Review Summary: Keith Morris is back, and he's got a bigger, badder attitude
For those who recall the days of 80s hardcore political punk, Keith Morris has an album for you. For those who don't, here's your wakeup call. The former Black Flag and Circle Jerks frontman presents his first official album with his new band Off!, and it sounds like he's picked up right where he left off.
This music is without pretension. It doesn't try to do anything new, and it doesn't sound like he's evolved much. But there was a time when this type of music was part of a flourishing scene. Now, the greatest revelation Off! makes to today's audience might just be how soft our music has gotten.
Morris and Off! dive bomb through 16 tracks in a little over 17 minutes. Its defining characteristic is its dirty, clunking, raw hardcore guitar sound, which support Morris's visceral slurred vocals. Compared to the band's previous offering, First Four EPs, the vocals are much more fuzzy and distorted. As a result, the music sounds more threatening and foreboding, but it makes near impossible to make out what he's saying most of the time. In a genre where 90 percent of the focus is on the message, this is a pretty big deal.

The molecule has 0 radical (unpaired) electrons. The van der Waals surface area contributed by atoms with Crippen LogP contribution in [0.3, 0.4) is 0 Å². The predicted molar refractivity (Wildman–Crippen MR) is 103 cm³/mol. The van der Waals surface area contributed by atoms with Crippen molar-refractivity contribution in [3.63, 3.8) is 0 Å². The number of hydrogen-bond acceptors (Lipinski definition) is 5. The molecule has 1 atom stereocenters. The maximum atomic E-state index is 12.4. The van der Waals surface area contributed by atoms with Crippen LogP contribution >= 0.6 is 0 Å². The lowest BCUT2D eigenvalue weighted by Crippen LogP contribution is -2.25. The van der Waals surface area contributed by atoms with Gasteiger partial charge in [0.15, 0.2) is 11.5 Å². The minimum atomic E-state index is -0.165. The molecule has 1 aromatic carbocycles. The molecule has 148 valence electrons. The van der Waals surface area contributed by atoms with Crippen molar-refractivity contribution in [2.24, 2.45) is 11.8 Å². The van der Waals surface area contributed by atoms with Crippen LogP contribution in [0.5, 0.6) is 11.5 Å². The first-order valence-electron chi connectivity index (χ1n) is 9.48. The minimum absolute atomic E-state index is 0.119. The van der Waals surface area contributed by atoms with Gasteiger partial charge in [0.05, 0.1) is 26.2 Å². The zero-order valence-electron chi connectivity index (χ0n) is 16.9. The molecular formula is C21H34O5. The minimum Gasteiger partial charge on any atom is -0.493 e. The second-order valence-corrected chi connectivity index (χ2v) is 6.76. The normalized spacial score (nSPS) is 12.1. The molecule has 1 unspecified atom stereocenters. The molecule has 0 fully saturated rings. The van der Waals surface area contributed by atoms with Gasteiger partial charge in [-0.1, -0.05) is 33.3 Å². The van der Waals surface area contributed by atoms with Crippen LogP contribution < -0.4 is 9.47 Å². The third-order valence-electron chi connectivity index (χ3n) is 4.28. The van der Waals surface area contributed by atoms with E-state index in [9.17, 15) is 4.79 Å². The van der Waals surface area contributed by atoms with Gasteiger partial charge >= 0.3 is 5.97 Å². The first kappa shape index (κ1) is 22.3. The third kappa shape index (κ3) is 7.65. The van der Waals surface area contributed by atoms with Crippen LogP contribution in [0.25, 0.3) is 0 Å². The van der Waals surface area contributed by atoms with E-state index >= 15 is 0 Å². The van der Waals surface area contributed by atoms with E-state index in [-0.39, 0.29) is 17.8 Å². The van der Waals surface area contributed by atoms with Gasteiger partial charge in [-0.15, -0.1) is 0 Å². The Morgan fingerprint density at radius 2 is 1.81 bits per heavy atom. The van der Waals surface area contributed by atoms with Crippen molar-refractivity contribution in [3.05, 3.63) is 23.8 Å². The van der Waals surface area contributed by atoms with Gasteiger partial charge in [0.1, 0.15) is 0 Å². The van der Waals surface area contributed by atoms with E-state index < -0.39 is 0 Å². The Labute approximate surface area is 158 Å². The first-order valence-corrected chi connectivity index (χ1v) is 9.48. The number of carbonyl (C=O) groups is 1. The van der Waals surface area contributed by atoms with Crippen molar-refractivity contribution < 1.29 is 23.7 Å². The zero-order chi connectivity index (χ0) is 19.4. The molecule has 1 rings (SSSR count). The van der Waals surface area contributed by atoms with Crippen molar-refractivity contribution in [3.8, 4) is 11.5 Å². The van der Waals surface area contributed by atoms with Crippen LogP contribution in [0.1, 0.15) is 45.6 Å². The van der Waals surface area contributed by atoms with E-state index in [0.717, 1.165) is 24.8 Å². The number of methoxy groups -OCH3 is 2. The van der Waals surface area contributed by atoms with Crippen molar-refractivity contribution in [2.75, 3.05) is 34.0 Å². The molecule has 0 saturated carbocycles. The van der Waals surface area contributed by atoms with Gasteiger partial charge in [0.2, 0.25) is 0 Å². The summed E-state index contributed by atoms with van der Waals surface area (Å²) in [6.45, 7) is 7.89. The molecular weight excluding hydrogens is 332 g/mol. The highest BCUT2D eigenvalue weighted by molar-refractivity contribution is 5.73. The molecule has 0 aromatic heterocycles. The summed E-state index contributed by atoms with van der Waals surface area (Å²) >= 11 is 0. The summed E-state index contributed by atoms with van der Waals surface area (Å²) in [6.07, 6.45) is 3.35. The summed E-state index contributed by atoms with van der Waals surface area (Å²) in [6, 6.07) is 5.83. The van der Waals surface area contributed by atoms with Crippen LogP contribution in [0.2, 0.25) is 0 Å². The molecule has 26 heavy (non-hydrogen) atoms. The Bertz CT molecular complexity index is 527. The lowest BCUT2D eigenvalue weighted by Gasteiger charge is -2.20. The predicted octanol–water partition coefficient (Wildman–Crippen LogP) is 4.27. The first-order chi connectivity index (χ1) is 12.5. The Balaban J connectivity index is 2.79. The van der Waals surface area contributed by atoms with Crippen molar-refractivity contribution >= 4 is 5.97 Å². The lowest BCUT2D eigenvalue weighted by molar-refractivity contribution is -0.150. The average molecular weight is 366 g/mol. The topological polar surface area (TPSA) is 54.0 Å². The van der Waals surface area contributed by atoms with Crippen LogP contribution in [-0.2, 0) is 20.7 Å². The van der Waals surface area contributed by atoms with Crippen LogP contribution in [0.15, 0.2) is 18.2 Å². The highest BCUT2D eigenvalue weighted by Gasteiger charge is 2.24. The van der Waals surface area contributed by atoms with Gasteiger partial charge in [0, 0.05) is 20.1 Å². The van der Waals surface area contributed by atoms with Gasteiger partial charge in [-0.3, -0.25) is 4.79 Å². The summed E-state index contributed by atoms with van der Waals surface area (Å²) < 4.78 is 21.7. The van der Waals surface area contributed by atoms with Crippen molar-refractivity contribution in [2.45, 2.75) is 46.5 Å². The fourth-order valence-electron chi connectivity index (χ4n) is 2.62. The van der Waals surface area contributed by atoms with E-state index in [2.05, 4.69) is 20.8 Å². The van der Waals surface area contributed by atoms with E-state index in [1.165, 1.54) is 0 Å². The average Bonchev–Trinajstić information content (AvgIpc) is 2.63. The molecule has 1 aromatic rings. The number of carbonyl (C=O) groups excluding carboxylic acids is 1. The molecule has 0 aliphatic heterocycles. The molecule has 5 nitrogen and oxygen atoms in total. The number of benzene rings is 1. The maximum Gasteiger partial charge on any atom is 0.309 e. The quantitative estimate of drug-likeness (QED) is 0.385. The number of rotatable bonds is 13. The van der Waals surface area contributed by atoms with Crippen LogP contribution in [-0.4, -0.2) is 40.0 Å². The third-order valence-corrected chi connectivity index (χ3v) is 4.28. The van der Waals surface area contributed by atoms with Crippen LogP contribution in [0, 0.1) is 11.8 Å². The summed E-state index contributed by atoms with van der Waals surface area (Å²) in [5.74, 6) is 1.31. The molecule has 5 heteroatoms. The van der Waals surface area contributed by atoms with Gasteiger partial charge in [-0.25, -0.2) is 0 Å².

The album kicks off on a righteous tear with "Wiped Out," which is a sure highlight. "I Got News For You" is a kerosene soaked rant against Morris's former bandmates, while "Elimination" focuses on sleazy executives who shape society's rules to fit themselves and score big payoffs.
"Borrow and Bomb" may be the most frenetic track on disc, as Morris screams that he wants to "set fire to your lawn as you borrow and bomb!"
The most appealing facet of this record is that it is hardcore distilled down its simplest and most primal form. These days, it seems like there are too many bands who try to dress it up or combine it with other elements. Understandably the genre has to evolve, but I usually can't dig the way they do it. Off! may simply be living off our nostalgia, but I tend to prefer the stripped down, simple sound of old school punk. If you feel the same, you'll surely appreciate this record.